Thursday, August 26, 2010

Major Fraud Ring Busted in Largest Chinese Cybercrime Operation

Yesterday Taiwanese Criminal Investigation Bureau Commissioner Lin Teh-hua announced the largest cybercrime operation in the history of his organization. (The Criminal Investigation Bureau's report, in Chinese, is here). 548 Taiwanese police officers and 2,720 Chinese police officers took part in the operation which resulted in 450 fraudsters being arrested throughout Taiwan and in the Chinese provinces of Fujian, Huanan, Hubei, Anhui, Guangdong and Guangxi. After a joint operations agreement was signed between Chinese and Taiwanese authorities, more than 16 joint raids have been conducted leading to more than 1,000 arrests.

In this case, the activity particularly focused on telephone fraud and internet auction fraud. The arrests come close on the heels of the break up of a similar fraud ring in Ho Chi Minh City where 99 fraudsters from Taiwan and China were arrested. In the Vietnamese fraud, where 76 Taiwanese and 23 Chinese citizens were arrested, fraudsters would take over entire hotels, booking as many as 30 to 40 hotel rooms for their fraud. They would place randome phone calls, posing as telecom officials, police officers, or prosecutors, and urge people to wire money to specified accounts. Some individuals lost millions of dollars in that fraud. The Ho Chi Minh case made note that on July 1st there had been a related raid where 32 Taiwanese and 14 Chinese were arrested. Major General Huynh Huu Chien of the Ministry of Public Security called it the largest foreign hacker ring ever in Vietnam, saying that they also had been doing ATM fraud, hacking into foreign banks and using ATM card readers to steal from more than 200 foreign bank accounts and financial institutions.

The Vietnam case continued on August 13th, when police arrested eleven Taiwanese men and two women in Can Tho. In that case, the police seized laptops, phones, walkie-talkies, and most intriguingly more than 50 "fraud scripts" that guided the fraudsters through the "play" of imitating a police officer or state agency official in order to further their fraud.

The Taiwanese-Chinese arrests this week seem to be more of the same, as police explain that the groups formed temporary "Telephone Fraud Centers" where the scammers placed calls following elaborate scripts that helped them to perpetrate their frauds. In Taiwan, in addition to the seizure of laptops, cell phones, and fraud manuals, fake courier uniforms were found.

This raid began to be built after a large meeting in China's Fujian Province where police from across China came together in Ningde to address illegal telecom operations, money laundering, impersonation of public agencies for fraud, and online shopping scams, but the case actually originated with the arrest of "Rong Yu" who was arrested back in April when police discovered he had been operating a fraud from the Taizhong Emperor Hotel, pretending to be a Shen Fuwen law clerk. By tracing the criminal contacts of this phony law clerk, more than seven other similar groups were identified, including the identification of the group's headquarters in Hunan Province.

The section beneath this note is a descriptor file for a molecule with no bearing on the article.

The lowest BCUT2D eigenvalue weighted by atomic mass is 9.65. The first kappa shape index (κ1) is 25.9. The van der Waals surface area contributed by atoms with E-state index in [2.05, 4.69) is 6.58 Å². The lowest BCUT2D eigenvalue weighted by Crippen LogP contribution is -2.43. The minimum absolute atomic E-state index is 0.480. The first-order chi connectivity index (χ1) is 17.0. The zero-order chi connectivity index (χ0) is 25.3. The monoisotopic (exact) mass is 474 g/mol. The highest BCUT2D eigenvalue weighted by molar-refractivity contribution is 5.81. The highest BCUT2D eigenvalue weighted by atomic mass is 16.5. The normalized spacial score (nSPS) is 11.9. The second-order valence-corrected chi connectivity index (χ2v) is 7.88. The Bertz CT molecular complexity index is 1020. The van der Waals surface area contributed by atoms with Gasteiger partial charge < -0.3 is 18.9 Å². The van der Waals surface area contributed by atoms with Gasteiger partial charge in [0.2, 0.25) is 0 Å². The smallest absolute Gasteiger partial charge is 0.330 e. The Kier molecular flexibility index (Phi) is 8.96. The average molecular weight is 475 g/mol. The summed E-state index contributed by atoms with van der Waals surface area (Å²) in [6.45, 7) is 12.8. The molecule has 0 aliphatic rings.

The group was also found to be related to a fake online auction group - the Wuhan Pride network ( This group, which claimed to be an online trading company, was involved in both the sale of goods that were never actually delivered, but also ATM fraud conducted after stealing banking information from the buyers of those fake goods! Some of the victims report getting very strange deliveries, such as ordering goods online and receiving an empty CD box or a package of soap instead of what they ordered. When they called to complain, this allowed the fraudsters to gather additional personal information about them that allowed further fraud to occur.

I hope more details of this fraud will be revealed in the next few days, but for now, I want to offer congratulations to the investigators who are helping to clean up online crime throughout China and Taiwan!

Saturday, August 21, 2010

"(Famous person) died" spam

According to my spam inbox, today was a horrible day to be a celebrity:

Alicia Keys died
Angelina Jolie died
Beyonce Knowles died
Bon Jovi died
Brad Pitt died
Cameron Diaz died
David Beckham died
Gwen Stefani died
J.K. Rowling died
Jay-Z died
Jennifer Aniston died
Jennifer Lopez died
Johnny Depp died
Justin Timberlake died
Kanye West died
Madonna died
Miley Cyrus died
Nicole Kidman died
Oprah Winfrey died
Ronaldinho died
Tiger Woods died
Tom Cruise died

In the UAB Spam Data Mine we received between 450 and 539 copies of each of these spam messages.

The body of the email has the same text for each, with only the name varying. The name used in the body of the email doesn't necessarily match the name in the subject line. Here's an example:

Cameron Diaz died along with 34 other people when the Air Force CT-43 "Bobcat" passenger plane carrying the group on a trip crashed into a mountainside while approaching the Dubrovnik airport in Croatia during heavy rain and poor visibility.

Please see attachment

The attachment is called "News.html" is "base64" encoded, but if you click on it, it will launch in a web browser.

The HTML is composed of javascript functions which takes substrings of pieces of code and composes them together to make a URL:

new String("hre3y9b".substr(0,3)+"hv5f5hv".substr(3,1))]=
new String("http:P5v".substr(0,5)+ "//panHSOY".substr(0,5)+
"3aPiplusP3a".substr(3,5) + ".com.V4Hq".substr(0,5)+
"mx/1.0Xq".substr(0,5) + "HFkhtmlFHk".substr(3,4))

So, the "hre3y9b" becomes "hre" the "hv5f5hv" becomes an "f" for "href" etc . . .

It eventually turns into:


(the "xx" instead of "tt" is to prevent this from being live)

That page has two URLs on it, one pointing to the free domain website '': / scanner10 / ?afid=24

This page goes to a fake anti-virus site . . .

The second URL points to: / wiki / index.php ?sid=151 &search=ecard &refresh=on

From the file "antivirus.exe" is downloaded.

A VirusTotal Report for this malware, showing 18 of 41 detects, is available. The MD5 is cb38da67e9a96afb0b3674eddee26472.